Directors supported the central bank’s policy of allowing orderly adjustments of the exchange rate to market pressures. With official reserves well above standard precautionary metrics, they concurred that reserves could be drawn down to mitigate the impact of capital reversals, if needed. Directors also saw scope for further flexibility of the exchange rate in response to sustained inflows.

Directors regarded fiscal policy as appropriately focused on supporting growth in the near term while aiming for consolidation over the medium term. Directors welcomed the ongoing expenditure reorientation toward social and infrastructure priorities. Noting, however, that higher revenue will be needed to meet the authorities’ objectives, they supported the authorities’ efforts to strengthen tax administration and recommended further measures to reform excises, rationalize tax incentives, and broaden the tax base.

Directors took note of the resilience of the financial sector in a challenging environment. They encouraged the authorities to continue monitoring potential pressure points, including concentration and interest rate risks at banks, real estate exposures of nonbanks, and channels for inward spillovers of global financial turbulence. More broadly, Directors recommended further strengthening the supervisory and regulatory framework as well as the AML/CFT regime.

Directors supported the authorities’ emphasis on building faster and more inclusive growth. They welcomed the focus of the Philippine Development Plan on improving governance, infrastructure, human capital, and social safety nets, as well as access to finance. Progress in these areas will help to spur investment, boost growth, and reduce poverty.


Philippines: Selected Economic Indicators, 2008–13
 
  2008 2009 2010 2011

 

2012 2013
        Staff proj.
 

GDP and prices (percent change)

             

Real GDP

4.2 1.1 7.6 3.7   4.2 4.7

CPI (annual average)

9.3 3.2 3.8 4.5   4.0 4.0

CPI (end year)

8.0 4.3 3.1 4.6   4.4 4.0

Investment and saving (percent of GDP)

             

Gross investment

19.3 16.6 20.5 20.8   20.6 21.0

National saving 1/

21.4 22.1 25.0 24.0   22.5 22.8

Public finances (percent of GDP)

             

National government balance (authorities definition)

-0.9 -3.7 -3.5 -1.5   -2.6 -2.0

National government balance 2/

-1.4 -3.8 -3.6 -1.5   -2.7 -2.0

Nonfinancial public sector balance 3/

-0.3 -3.2 -3.4 -0.6   -2.3 -1.7

Revenue and grants 4/

22.0 19.9 18.4 18.3   18.6 19.0

Expenditure

22.3 23.1 21.8 18.9   21.0 20.7

Nonfinancial public sector debt

58.2 58.1 53.5 51.3   50.6 48.8

Monetary sector (percent change, end of period)

             

Broad money (M3)

10.0 8.6 10.9 7.2

5/

Interest rate (91-day treasury bill, end of period, in percent) 6/

5.8 4.3 1.3 1.7

7/

Credit to the private sector 8/

20.5 10.0 8.9 22.5

9/

External sector

             

Export value (percent change)

-2.5 -22.1 34.9 -1.5   0.5 3.4

Import value (percent change)

5.6 -24.0 32.9 7.7   2.1 4.7

Current account (percent of GDP)

2.1 5.6 4.5 3.2   1.8 1.9

Capital and financial account (US$ billions,

             

excluding errors and omissions)

-1.6 -1.6 7.3 4.0   3.6 3.6

Direct investment (net)

1.3 1.6 1.2 1.0   1.1 1.1

Other

-2.9 -3.2 6.1 3.0   2.5 2.5

Errors and omissions (US$ billions)

-1.9 -1.3 -2.0 0.0   0.0 0.0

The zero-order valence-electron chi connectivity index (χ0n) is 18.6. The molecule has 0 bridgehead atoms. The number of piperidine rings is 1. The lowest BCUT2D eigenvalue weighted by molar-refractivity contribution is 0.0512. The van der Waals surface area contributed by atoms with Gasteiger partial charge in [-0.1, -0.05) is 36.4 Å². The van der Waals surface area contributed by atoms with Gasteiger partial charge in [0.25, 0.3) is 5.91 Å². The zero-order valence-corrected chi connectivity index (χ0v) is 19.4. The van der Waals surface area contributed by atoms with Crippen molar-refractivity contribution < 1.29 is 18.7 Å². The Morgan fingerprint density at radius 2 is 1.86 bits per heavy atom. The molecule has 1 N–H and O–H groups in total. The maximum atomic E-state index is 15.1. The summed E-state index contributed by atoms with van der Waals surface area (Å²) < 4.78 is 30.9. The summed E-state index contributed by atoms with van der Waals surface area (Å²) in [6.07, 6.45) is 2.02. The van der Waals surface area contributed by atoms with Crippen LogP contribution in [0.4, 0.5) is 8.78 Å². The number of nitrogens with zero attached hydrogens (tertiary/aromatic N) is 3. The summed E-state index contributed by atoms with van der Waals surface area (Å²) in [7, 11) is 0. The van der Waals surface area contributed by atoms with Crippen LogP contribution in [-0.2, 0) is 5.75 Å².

Overall balance (US$ billions)

0.1 6.4 14.3 10.9   7.8 8.1

Total external debt (percent of GDP) 10/

37.6 38.5 36.9 36.5   36.5 36.2

Debt service ratio 11/

12.7 14.3 11.2 12.5   12.2 13.6

Reserves, adjusted (US$ billions) 12/

35.9 44.2 62.4 75.3   84.7 94.8

Reserves/short-term liabilities, adjusted 13/

283.2 391.3 375.8 469.1   463.3 504.0

Exchange rate (period averages)

             

Pesos per U.S. dollar

44.5 47.6 45.1 43.3  

Nominal effective exchange rate (2005 =100)

113.5 106.7 109.4 108.5  

Real effective exchange rate (2005 =100)

124.5 121.2 126.8 127.5  

Sources: Philippine authorities; and IMF staff projections.

             
 

1/ The saving rate (percent of GDP) is calculated as the sum of the investment rate (percent of GDP) and the current account (percent of GDP).

2/ Fund definition. Excludes privatization receipts and includes deficit from restructuring of the central bank (Central Bank-Board of Liquidators).

3/ Includes the national government, Central Bank-Board of Liquidators, 14 monitored government-owned enterprises, social security institutions, and local governments.

4/ Excludes public financial institutions and privatization receipts.

5/ November 2011 (year-on-year).

6/ Secondary market rate.

7/ December 2011.

8/ Commercial Banks Loans excluding BSP Reverse Repurchase Agreements.

9/ November 2011.

10/ Includes liabilities of foreign banks in the Philippines to their headquarters, branches and agencies, external debt not registered with the central bank, and private capital lease agreements.

11/ In percent of exports of goods and nonfactor services.

12/ Adjusted for gold and securities pledged as collateral against short-term liabilities.

13/ Short-term liabilities include medium- and long-term debt due in the following year.


1 Under Article IV of the IMF's Articles of Agreement, the IMF holds bilateral discussions with members, usually every year. A staff team visits the country, collects economic and financial information, and discusses with officials the country's economic developments and policies. On return to headquarters, the staff prepares a report, which forms the basis for discussion by the Executive Board. At the conclusion of the discussion, the Managing Director, as Chairman of the Board, summarizes the views of Executive Directors, and this summary is transmitted to the country's authorities. An explanation of any qualifiers used in summings up can be found here: http://www.imf.org/external/np/sec/misc/qualifiers.htm.